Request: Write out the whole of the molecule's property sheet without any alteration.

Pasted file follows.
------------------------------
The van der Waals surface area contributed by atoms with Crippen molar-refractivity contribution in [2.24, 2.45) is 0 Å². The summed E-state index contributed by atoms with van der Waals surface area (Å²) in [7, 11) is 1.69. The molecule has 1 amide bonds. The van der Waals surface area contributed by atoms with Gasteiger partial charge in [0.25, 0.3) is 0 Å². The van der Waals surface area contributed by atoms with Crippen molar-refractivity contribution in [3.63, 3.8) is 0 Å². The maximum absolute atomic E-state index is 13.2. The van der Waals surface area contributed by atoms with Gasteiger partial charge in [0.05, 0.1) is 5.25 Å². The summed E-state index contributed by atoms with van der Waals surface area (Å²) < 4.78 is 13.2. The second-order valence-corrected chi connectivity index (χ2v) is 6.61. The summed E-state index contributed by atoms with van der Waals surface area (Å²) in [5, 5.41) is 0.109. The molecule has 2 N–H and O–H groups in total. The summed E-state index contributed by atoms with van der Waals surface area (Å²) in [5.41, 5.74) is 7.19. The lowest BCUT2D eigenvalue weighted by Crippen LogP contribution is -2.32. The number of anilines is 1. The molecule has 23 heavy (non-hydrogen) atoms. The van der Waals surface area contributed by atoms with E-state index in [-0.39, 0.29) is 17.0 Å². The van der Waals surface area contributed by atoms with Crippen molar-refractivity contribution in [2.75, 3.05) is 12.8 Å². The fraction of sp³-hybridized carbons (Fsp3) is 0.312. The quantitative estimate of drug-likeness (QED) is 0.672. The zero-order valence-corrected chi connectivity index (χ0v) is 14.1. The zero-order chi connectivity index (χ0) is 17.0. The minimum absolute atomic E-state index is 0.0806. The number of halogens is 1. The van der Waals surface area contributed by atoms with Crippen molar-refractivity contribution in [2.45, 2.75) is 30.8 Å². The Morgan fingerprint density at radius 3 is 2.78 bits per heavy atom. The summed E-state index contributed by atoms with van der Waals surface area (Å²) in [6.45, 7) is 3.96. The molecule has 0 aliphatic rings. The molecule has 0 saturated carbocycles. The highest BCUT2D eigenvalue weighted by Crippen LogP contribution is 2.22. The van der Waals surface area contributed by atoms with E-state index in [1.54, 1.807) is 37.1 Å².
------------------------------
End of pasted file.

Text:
The van der Waals surface area contributed by atoms with Crippen molar-refractivity contribution in [2.24, 2.45) is 0 Å². The summed E-state index contributed by atoms with van der Waals surface area (Å²) in [7, 11) is 1.69. The molecule has 1 amide bonds. The van der Waals surface area contributed by atoms with Gasteiger partial charge in [0.25, 0.3) is 0 Å². The van der Waals surface area contributed by atoms with Crippen molar-refractivity contribution in [3.63, 3.8) is 0 Å². The maximum absolute atomic E-state index is 13.2. The van der Waals surface area contributed by atoms with Gasteiger partial charge in [0.05, 0.1) is 5.25 Å². The summed E-state index contributed by atoms with van der Waals surface area (Å²) < 4.78 is 13.2. The second-order valence-corrected chi connectivity index (χ2v) is 6.61. The summed E-state index contributed by atoms with van der Waals surface area (Å²) in [5, 5.41) is 0.109. The molecule has 2 N–H and O–H groups in total. The summed E-state index contributed by atoms with van der Waals surface area (Å²) in [5.41, 5.74) is 7.19. The lowest BCUT2D eigenvalue weighted by Crippen LogP contribution is -2.32. The number of anilines is 1. The molecule has 23 heavy (non-hydrogen) atoms. The van der Waals surface area contributed by atoms with E-state index in [-0.39, 0.29) is 17.0 Å². The van der Waals surface area contributed by atoms with Crippen molar-refractivity contribution in [2.75, 3.05) is 12.8 Å². The fraction of sp³-hybridized carbons (Fsp3) is 0.312. The quantitative estimate of drug-likeness (QED) is 0.672. The zero-order valence-corrected chi connectivity index (χ0v) is 14.1. The zero-order chi connectivity index (χ0) is 17.0. The minimum absolute atomic E-state index is 0.0806. The number of halogens is 1. The van der Waals surface area contributed by atoms with Crippen molar-refractivity contribution in [2.45, 2.75) is 30.8 Å². The Morgan fingerprint density at radius 3 is 2.78 bits per heavy atom. The summed E-state index contributed by atoms with van der Waals surface area (Å²) in [6.45, 7) is 3.96. The molecule has 0 aliphatic rings. The molecule has 0 saturated carbocycles. The highest BCUT2D eigenvalue weighted by Crippen LogP contribution is 2.22. The van der Waals surface area contributed by atoms with E-state index in [1.54, 1.807) is 37.1 Å².